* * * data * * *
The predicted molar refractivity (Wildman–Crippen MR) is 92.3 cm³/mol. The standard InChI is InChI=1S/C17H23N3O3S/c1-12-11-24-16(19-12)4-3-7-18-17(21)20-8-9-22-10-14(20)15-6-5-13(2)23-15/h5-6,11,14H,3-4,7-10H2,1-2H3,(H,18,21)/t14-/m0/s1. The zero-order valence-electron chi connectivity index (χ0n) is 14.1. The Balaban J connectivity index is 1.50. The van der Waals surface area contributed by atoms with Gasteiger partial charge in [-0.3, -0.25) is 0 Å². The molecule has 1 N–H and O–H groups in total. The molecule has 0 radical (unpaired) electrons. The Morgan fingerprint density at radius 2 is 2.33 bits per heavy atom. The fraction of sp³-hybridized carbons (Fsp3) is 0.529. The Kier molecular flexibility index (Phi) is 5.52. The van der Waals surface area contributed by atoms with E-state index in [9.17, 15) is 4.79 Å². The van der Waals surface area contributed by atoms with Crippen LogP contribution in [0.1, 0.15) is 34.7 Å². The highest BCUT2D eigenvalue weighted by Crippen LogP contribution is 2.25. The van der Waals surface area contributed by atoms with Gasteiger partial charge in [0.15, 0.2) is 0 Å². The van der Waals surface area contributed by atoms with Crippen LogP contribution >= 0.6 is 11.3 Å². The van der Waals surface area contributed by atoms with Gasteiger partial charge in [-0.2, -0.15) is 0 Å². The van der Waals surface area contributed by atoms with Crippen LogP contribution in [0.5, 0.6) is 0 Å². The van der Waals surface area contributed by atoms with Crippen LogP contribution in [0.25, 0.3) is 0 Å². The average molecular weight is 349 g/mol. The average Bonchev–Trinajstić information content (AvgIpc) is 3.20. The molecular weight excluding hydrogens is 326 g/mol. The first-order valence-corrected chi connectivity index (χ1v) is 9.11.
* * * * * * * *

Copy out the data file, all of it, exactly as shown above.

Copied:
The predicted molar refractivity (Wildman–Crippen MR) is 92.3 cm³/mol. The standard InChI is InChI=1S/C17H23N3O3S/c1-12-11-24-16(19-12)4-3-7-18-17(21)20-8-9-22-10-14(20)15-6-5-13(2)23-15/h5-6,11,14H,3-4,7-10H2,1-2H3,(H,18,21)/t14-/m0/s1. The zero-order valence-electron chi connectivity index (χ0n) is 14.1. The Balaban J connectivity index is 1.50. The van der Waals surface area contributed by atoms with Gasteiger partial charge in [-0.3, -0.25) is 0 Å². The molecule has 1 N–H and O–H groups in total. The molecule has 0 radical (unpaired) electrons. The Morgan fingerprint density at radius 2 is 2.33 bits per heavy atom. The fraction of sp³-hybridized carbons (Fsp3) is 0.529. The Kier molecular flexibility index (Phi) is 5.52. The van der Waals surface area contributed by atoms with E-state index in [9.17, 15) is 4.79 Å². The van der Waals surface area contributed by atoms with Crippen LogP contribution in [0.1, 0.15) is 34.7 Å². The highest BCUT2D eigenvalue weighted by Crippen LogP contribution is 2.25. The van der Waals surface area contributed by atoms with Gasteiger partial charge in [0.15, 0.2) is 0 Å². The van der Waals surface area contributed by atoms with Crippen LogP contribution >= 0.6 is 11.3 Å². The van der Waals surface area contributed by atoms with Gasteiger partial charge in [-0.2, -0.15) is 0 Å². The van der Waals surface area contributed by atoms with Crippen LogP contribution in [0.5, 0.6) is 0 Å². The van der Waals surface area contributed by atoms with Crippen LogP contribution in [0.25, 0.3) is 0 Å². The average molecular weight is 349 g/mol. The average Bonchev–Trinajstić information content (AvgIpc) is 3.20. The molecular weight excluding hydrogens is 326 g/mol. The first-order valence-corrected chi connectivity index (χ1v) is 9.11.